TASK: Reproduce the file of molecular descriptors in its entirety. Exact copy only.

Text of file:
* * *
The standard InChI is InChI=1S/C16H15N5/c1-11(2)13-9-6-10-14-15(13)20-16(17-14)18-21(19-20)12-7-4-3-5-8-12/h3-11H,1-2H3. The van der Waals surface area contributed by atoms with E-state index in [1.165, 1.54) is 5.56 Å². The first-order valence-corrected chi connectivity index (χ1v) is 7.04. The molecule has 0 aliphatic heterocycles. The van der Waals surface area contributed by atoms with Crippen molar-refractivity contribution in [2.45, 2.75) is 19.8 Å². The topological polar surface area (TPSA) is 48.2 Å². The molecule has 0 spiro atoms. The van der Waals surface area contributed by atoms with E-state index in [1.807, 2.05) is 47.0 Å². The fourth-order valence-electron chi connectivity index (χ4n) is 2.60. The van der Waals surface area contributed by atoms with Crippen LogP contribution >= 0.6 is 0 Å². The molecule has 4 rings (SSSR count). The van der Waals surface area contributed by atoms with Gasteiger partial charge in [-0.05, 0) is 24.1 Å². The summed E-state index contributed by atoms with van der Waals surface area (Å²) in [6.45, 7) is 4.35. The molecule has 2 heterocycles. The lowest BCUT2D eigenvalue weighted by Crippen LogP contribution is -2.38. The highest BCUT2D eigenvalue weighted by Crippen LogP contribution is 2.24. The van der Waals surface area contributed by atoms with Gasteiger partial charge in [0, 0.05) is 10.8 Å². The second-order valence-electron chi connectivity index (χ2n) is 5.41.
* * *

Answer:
The standard InChI is InChI=1S/C16H15N5/c1-11(2)13-9-6-10-14-15(13)20-16(17-14)18-21(19-20)12-7-4-3-5-8-12/h3-11H,1-2H3. The van der Waals surface area contributed by atoms with E-state index in [1.165, 1.54) is 5.56 Å². The first-order valence-corrected chi connectivity index (χ1v) is 7.04. The molecule has 0 aliphatic heterocycles. The van der Waals surface area contributed by atoms with Crippen molar-refractivity contribution in [2.45, 2.75) is 19.8 Å². The topological polar surface area (TPSA) is 48.2 Å². The molecule has 0 spiro atoms. The van der Waals surface area contributed by atoms with E-state index in [1.807, 2.05) is 47.0 Å². The fourth-order valence-electron chi connectivity index (χ4n) is 2.60. The van der Waals surface area contributed by atoms with Crippen LogP contribution >= 0.6 is 0 Å². The molecule has 4 rings (SSSR count). The van der Waals surface area contributed by atoms with Gasteiger partial charge in [-0.05, 0) is 24.1 Å². The summed E-state index contributed by atoms with van der Waals surface area (Å²) in [6.45, 7) is 4.35. The molecule has 2 heterocycles. The lowest BCUT2D eigenvalue weighted by Crippen LogP contribution is -2.38. The highest BCUT2D eigenvalue weighted by Crippen LogP contribution is 2.24. The van der Waals surface area contributed by atoms with Gasteiger partial charge in [0, 0.05) is 10.8 Å². The second-order valence-electron chi connectivity index (χ2n) is 5.41.